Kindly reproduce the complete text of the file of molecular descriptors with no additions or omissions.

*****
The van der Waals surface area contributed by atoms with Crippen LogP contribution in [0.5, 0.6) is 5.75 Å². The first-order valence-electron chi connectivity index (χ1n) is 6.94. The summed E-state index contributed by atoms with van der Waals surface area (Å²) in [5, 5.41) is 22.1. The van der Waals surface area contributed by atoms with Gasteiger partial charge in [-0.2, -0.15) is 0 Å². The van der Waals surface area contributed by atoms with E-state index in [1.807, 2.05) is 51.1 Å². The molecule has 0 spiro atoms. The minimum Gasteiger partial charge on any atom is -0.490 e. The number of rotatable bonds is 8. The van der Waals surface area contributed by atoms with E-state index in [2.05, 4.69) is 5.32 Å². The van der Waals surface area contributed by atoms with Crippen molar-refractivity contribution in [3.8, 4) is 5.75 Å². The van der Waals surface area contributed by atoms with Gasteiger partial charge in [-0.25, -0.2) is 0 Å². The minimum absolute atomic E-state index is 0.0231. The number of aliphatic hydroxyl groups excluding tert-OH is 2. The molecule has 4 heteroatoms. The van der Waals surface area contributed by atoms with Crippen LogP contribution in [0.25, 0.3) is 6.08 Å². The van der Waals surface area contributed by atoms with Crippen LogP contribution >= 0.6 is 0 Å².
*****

The van der Waals surface area contributed by atoms with Crippen LogP contribution in [0.5, 0.6) is 5.75 Å². The first-order valence-electron chi connectivity index (χ1n) is 6.94. The summed E-state index contributed by atoms with van der Waals surface area (Å²) in [5, 5.41) is 22.1. The van der Waals surface area contributed by atoms with Gasteiger partial charge in [-0.2, -0.15) is 0 Å². The van der Waals surface area contributed by atoms with E-state index in [1.807, 2.05) is 51.1 Å². The molecule has 0 spiro atoms. The minimum Gasteiger partial charge on any atom is -0.490 e. The number of rotatable bonds is 8. The van der Waals surface area contributed by atoms with E-state index in [2.05, 4.69) is 5.32 Å². The van der Waals surface area contributed by atoms with Crippen molar-refractivity contribution in [3.8, 4) is 5.75 Å². The van der Waals surface area contributed by atoms with Gasteiger partial charge in [-0.25, -0.2) is 0 Å². The minimum absolute atomic E-state index is 0.0231. The number of aliphatic hydroxyl groups excluding tert-OH is 2. The molecule has 4 heteroatoms. The van der Waals surface area contributed by atoms with Crippen LogP contribution in [0.25, 0.3) is 6.08 Å². The van der Waals surface area contributed by atoms with Crippen LogP contribution >= 0.6 is 0 Å².